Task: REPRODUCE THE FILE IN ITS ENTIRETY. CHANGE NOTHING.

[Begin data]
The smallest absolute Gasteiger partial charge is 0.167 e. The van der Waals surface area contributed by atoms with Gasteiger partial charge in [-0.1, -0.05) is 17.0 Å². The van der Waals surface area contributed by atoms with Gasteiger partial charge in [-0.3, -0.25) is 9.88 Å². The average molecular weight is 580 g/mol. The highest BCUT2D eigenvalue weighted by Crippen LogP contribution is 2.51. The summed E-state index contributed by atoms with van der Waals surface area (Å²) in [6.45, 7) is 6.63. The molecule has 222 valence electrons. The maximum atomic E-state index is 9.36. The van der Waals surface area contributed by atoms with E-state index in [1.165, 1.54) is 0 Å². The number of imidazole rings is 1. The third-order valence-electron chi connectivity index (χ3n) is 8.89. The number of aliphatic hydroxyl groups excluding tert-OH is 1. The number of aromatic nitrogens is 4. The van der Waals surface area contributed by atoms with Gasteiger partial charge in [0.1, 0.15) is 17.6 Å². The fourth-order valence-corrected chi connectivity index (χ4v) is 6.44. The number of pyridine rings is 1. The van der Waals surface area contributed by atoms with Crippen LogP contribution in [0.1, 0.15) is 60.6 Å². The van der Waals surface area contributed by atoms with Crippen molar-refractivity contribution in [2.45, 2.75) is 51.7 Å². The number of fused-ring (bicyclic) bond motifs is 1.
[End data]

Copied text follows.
The smallest absolute Gasteiger partial charge is 0.167 e. The van der Waals surface area contributed by atoms with Gasteiger partial charge in [-0.1, -0.05) is 17.0 Å². The van der Waals surface area contributed by atoms with Gasteiger partial charge in [-0.3, -0.25) is 9.88 Å². The average molecular weight is 580 g/mol. The highest BCUT2D eigenvalue weighted by Crippen LogP contribution is 2.51. The summed E-state index contributed by atoms with van der Waals surface area (Å²) in [6.45, 7) is 6.63. The molecule has 222 valence electrons. The maximum atomic E-state index is 9.36. The van der Waals surface area contributed by atoms with E-state index in [1.165, 1.54) is 0 Å². The number of imidazole rings is 1. The third-order valence-electron chi connectivity index (χ3n) is 8.89. The number of aliphatic hydroxyl groups excluding tert-OH is 1. The number of aromatic nitrogens is 4. The van der Waals surface area contributed by atoms with Gasteiger partial charge in [0.1, 0.15) is 17.6 Å². The fourth-order valence-corrected chi connectivity index (χ4v) is 6.44. The number of pyridine rings is 1. The van der Waals surface area contributed by atoms with Crippen LogP contribution in [0.1, 0.15) is 60.6 Å². The van der Waals surface area contributed by atoms with Crippen molar-refractivity contribution in [2.45, 2.75) is 51.7 Å². The number of fused-ring (bicyclic) bond motifs is 1.